Paine College honors philanthropist



Despite growing up in Augusta, Anita Jackson did not attend her mother Louise Tarver Jackson's beloved alma mater, Paine College.

Instead, the successful North Carolina doctor made milestones at Episcopal Day School and Augusta Preparatory Day School before going on to Princeton, the University of Illinois and Harvard University. But she never forgot the love and encouragement she received from her mother and the host of "other mothers," her mother's Paine colleagues, as a child.

On Sunday, Anita Jackson returned to Augusta to celebrate the opening of Jackson Hall in honor of her mother, a member of Paine's class of 1947.

Renovations that created a dormitory in the Laney-Walker Boulevard house, formerly the home of the Nancy Cobb Sickle Cell Center, were made possible through a $250,000 donation by Anita and Louise Jackson seven years ago -- Paine's largest-ever cash gift. Louise Jackson, now in her mid-70s, beamed as a portrait of her was installed in the remodeled house, now home to female honors students.

"We are proud of Paine College, and we are proud to support the continued growth of Paine College," she said.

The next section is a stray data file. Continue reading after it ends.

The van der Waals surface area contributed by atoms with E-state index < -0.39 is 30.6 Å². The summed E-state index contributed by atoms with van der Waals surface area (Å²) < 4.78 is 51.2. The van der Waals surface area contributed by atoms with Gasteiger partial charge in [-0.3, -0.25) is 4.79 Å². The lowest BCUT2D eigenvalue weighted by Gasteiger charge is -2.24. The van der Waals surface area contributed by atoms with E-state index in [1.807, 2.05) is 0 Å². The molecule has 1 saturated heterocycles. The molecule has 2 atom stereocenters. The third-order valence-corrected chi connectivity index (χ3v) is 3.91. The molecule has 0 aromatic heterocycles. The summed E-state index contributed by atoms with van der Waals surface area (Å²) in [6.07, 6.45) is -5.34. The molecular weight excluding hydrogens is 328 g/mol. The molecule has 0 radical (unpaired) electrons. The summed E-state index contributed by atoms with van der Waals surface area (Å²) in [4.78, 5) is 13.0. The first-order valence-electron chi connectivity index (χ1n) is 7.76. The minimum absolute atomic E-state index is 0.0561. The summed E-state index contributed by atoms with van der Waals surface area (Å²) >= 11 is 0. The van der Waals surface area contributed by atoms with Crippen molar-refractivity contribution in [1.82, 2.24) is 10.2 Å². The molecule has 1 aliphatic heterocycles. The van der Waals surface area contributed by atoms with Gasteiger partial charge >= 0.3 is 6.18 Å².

"Every young lady that passes through Jackson Hall will be told the story about the lady in the portrait and her daughter," said Interim Vice President of Student Affairs Tina Cardenas.

Paine conferred on Louise Jackson the Doctor of Humane Letters in 2008 for "exemplary service and support to Paine and for the extraordinary contributions made to her community."

Christine Crockett, the director of sponsored programs at Paine, said the dedication was fitting. Louise Jackson has "a personality that will be emulated by the students who live in this house," she said.

The quiet atmosphere will be a boon to Paine's female presidential scholars and others with high GPAs living in the house, said Natasha Adebiyi, a junior education major from Stone Mountain and resident adviser for Jackson Hall.

Louise Jackson's friend and fellow educator Josephine Dawson Taylor said Jackson "excelled, and she expected students to excel."

Jackson retired after some teaching at Augusta's Hornsby Elementary for 37 years.

"The whole college is very excited" about the addition, said Brandon Brown, vice president for institutional advancement.

"Any time you can take a facility like this and bring it online, it's a positive for the college," Brown said.

Anita Jackson, who 10 years ago surprised her mother with the gift of a new home in Westlake, said the experience Sunday reaffirmed her belief in giving back.

She said she also hopes to turn the old family home on Steve Street into a library.



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